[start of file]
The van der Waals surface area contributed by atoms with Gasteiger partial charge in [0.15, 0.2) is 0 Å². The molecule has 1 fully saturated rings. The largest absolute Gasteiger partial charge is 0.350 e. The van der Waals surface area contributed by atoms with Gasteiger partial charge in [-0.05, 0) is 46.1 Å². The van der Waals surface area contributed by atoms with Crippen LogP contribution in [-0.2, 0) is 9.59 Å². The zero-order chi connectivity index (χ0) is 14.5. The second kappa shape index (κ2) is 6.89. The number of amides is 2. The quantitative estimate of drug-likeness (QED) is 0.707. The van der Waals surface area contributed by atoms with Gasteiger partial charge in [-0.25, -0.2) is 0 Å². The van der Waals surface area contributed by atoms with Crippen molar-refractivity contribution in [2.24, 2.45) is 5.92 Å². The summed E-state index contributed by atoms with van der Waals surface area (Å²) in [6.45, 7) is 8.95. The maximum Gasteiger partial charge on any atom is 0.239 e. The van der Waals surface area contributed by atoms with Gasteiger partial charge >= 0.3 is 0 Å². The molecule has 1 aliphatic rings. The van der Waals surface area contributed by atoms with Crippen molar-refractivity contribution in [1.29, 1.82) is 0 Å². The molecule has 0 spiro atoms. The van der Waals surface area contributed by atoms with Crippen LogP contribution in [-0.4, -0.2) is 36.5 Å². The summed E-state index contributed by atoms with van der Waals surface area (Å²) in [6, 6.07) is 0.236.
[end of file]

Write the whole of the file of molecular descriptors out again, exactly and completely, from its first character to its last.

The van der Waals surface area contributed by atoms with Gasteiger partial charge in [0.15, 0.2) is 0 Å². The molecule has 1 fully saturated rings. The largest absolute Gasteiger partial charge is 0.350 e. The van der Waals surface area contributed by atoms with Gasteiger partial charge in [-0.05, 0) is 46.1 Å². The van der Waals surface area contributed by atoms with Crippen LogP contribution in [-0.2, 0) is 9.59 Å². The zero-order chi connectivity index (χ0) is 14.5. The second kappa shape index (κ2) is 6.89. The number of amides is 2. The quantitative estimate of drug-likeness (QED) is 0.707. The van der Waals surface area contributed by atoms with Gasteiger partial charge in [-0.25, -0.2) is 0 Å². The van der Waals surface area contributed by atoms with Crippen molar-refractivity contribution in [2.24, 2.45) is 5.92 Å². The summed E-state index contributed by atoms with van der Waals surface area (Å²) in [6.45, 7) is 8.95. The maximum Gasteiger partial charge on any atom is 0.239 e. The van der Waals surface area contributed by atoms with Gasteiger partial charge >= 0.3 is 0 Å². The molecule has 1 aliphatic rings. The van der Waals surface area contributed by atoms with Crippen molar-refractivity contribution in [1.29, 1.82) is 0 Å². The molecule has 0 spiro atoms. The van der Waals surface area contributed by atoms with Crippen LogP contribution in [-0.4, -0.2) is 36.5 Å². The summed E-state index contributed by atoms with van der Waals surface area (Å²) in [6, 6.07) is 0.236.